The outrage spread to the states, where Peña Nieto’s Institutional Revolutionary Party (PRI) governors, many of them men of his generation whom he had publicly anointed the “new political generation” of the party, emptied public coffers with banana-republic glee and impunity. For the PRI, it turned out, corruption was indeed “cultural.”

Enter López Obrador, who has won the presidency after running a campaign that expertly tapped into an outrage laid bare by the PRI’s misrule. How will he govern? Therein lies the rub.

Other than promising radical change, his campaign has been short on detailed policy proposals. López Obrador has controversially hinted he might promote some sort of amnesty for criminals involved in the drug war that would, he says, reduce violence. He has said he supports the North American Free Trade Agreement (NAFTA) but has also pledged that the country will become self-sufficient in certain food crops — a policy that might lead to halting corn imports from the United States and perhaps opening a new front in the ongoing trade war.

He can be contradictory. While presenting himself as a progressive, López Obrador has built a coalition that includes the Social Encounter Party, a far-right political party that would feel comfortable among the most radical members of the conservative movement in the United States.

But mostly, the newly elected Mexican president seems to believe that the answer to the country’s predicaments lies not in the strengthening of Mexico’s institutions but, quite simply, in the man himself. Corruption will be resolved “because the president won’t be corrupt,” López Obrador has said. In his most recent book, he itemizes a list of lofty goals, including slashing crime by 50 percent, the “complete eradication of political corruption,” massive reforestation of millions of trees, and an end to poverty, hunger and emigration — “no one, for hunger or poverty, will have the need to abandon their place of birth.”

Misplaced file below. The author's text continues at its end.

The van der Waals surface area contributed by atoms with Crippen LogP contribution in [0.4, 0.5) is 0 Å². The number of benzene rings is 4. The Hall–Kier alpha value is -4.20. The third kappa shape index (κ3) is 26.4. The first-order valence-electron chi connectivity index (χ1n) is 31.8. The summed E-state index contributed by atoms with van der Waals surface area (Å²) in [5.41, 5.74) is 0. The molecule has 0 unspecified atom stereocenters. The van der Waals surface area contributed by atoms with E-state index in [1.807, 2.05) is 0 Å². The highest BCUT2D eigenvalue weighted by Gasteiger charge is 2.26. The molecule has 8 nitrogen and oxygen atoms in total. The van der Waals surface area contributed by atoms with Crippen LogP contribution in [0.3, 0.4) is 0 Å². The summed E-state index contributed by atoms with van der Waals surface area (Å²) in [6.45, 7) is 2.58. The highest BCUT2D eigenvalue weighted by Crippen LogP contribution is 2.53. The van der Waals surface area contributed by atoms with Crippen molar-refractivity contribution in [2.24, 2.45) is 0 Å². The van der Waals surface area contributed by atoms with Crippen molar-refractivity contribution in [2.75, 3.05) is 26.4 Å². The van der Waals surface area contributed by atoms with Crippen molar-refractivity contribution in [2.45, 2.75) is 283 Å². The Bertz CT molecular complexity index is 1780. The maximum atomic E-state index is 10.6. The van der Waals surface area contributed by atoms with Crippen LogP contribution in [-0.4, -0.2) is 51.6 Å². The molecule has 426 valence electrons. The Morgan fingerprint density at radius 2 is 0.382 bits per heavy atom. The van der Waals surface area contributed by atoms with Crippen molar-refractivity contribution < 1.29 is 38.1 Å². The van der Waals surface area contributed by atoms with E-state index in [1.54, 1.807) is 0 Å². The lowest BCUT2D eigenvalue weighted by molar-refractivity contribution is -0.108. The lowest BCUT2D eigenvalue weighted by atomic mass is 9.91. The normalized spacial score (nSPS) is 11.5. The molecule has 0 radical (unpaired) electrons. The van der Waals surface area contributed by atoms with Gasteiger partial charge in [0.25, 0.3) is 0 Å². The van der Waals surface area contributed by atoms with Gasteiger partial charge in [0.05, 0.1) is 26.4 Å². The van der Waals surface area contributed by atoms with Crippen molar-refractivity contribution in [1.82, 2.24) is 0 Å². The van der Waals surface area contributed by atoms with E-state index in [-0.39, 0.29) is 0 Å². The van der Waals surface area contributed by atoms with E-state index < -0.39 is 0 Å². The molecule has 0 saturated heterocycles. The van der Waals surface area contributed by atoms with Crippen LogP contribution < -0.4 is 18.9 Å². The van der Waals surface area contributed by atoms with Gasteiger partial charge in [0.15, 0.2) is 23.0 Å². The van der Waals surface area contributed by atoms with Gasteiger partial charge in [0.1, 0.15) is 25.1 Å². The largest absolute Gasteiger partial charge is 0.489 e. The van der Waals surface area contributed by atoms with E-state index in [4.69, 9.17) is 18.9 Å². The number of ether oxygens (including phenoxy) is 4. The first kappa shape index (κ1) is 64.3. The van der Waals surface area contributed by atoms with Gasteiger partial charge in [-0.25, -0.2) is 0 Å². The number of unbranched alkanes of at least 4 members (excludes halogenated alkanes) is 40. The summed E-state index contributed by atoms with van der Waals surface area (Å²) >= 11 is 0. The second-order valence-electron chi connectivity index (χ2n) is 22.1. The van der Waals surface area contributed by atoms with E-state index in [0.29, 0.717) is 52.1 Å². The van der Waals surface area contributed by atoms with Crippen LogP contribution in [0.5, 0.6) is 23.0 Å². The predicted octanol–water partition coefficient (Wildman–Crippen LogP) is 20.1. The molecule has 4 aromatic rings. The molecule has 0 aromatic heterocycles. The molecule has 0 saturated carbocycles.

How will López Obrador manage such feats? If he is to be believed, he will do it mostly through the magical radiance of his own example. Time and time again during the presidential debates, he insisted most of Mexico’s troubles will come to an end when corruption finally disappears, which will in turn happen by his honest appearance on the scene, wearing the presidential sash. It will be, López Obrador has told Mexicans, a “revolution of consciences” where “love, morality and love of neighbor” will replace corruption and uncertainty.

With both houses of Congress under his control, López Obrador will finally have the opportunity to test his experiment in personal persuasion and populist power. Of course, he deserves the benefit of the doubt, all the more after earning an astonishing mandate on election day. He might still prove to be a transformational figure, but the question persists: where will Mexico turn next if its new president fails to work his magic?

This was produced by The WorldPost, a partnership of the Berggruen Institute and The Washington Post.